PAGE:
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Teaching and Learning

A Resource for North Idaho College Faculty

Collective Licensing Agencies

Requesting Permission

Although you may make initial contact with a copyright owner by phone, you should secure permission in writing. Publishers and licensing agencies may have a form that they prefer that you use for requesting permission. Keep careful records of your correspondence in seeking permissions.

Your written request should be as specific as possible and include:

  • who you are
  • what work or portion of the work you wish to use
  • for what purpose you plan to use the work
  • for how long you wish to use the work
  • where and how the work will be used (classroom or online)
  • why you think this person can give you permission

Keep A Record!

Lastly, be sure to keep a copy of all permissions and license agreements! Having a written record can be invaluable if questions or disputes arise down the road, and allow you to demonstrate to others that you have the legal right to use the owner's work (particularly publishers, who will often require written proof that permission has been obtained).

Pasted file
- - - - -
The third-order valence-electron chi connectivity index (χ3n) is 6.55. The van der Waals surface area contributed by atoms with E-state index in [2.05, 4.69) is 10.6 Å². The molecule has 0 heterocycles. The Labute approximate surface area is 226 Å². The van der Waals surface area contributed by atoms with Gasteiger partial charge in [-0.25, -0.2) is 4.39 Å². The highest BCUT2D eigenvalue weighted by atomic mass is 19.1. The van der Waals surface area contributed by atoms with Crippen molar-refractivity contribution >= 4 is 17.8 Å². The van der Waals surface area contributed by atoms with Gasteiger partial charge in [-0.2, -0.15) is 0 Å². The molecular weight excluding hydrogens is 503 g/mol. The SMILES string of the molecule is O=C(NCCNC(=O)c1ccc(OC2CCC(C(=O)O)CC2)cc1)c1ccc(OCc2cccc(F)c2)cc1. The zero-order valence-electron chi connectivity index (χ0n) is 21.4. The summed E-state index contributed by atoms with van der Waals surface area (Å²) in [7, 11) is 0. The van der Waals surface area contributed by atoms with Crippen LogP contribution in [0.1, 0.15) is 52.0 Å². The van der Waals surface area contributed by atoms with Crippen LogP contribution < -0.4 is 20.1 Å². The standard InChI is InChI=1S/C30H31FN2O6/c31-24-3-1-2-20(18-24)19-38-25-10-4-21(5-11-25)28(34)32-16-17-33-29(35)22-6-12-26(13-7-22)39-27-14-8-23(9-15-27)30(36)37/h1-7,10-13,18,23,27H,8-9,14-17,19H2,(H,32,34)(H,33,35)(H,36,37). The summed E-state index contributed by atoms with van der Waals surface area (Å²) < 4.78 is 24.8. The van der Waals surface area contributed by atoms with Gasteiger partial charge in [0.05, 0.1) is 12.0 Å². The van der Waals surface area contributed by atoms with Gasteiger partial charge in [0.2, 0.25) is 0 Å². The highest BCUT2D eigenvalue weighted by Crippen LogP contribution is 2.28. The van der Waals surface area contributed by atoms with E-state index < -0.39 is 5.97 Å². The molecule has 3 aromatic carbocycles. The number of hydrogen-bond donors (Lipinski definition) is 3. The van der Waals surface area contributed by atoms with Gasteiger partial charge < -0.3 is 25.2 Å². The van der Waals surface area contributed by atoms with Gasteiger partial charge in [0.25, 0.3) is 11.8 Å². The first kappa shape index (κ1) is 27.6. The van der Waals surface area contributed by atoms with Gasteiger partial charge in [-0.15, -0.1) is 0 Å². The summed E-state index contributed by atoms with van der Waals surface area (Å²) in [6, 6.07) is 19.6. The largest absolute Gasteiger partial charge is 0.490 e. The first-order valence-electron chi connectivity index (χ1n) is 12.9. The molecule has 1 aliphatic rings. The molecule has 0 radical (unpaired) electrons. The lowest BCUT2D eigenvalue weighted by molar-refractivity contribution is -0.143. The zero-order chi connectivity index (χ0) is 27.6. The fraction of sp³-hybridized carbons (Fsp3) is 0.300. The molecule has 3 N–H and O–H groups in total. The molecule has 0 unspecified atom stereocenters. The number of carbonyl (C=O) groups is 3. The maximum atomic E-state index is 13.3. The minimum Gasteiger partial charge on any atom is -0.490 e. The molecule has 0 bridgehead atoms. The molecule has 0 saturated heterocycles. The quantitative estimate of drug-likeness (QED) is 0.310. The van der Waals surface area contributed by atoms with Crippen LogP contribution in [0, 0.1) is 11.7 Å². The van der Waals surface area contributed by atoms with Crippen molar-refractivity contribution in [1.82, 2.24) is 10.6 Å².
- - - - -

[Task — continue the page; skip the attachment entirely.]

Although getting written permission from the copyright owner is your best bet, permission does not have to be in writing. If you aren't able to get something in writing, document your conversation. You may also want to send a letter of confirmation to the owner setting out your agreement.

In some cases, you may never get a response from the copyright holder -- you may never even be able to identify who they are or how to contact them! It can be difficult to know how to proceed when you reach a dead end. Unfortunately, no matter how diligently you have tried to get permission, these efforts cannot completely eliminate the risk of infringement should you proceed to use the work.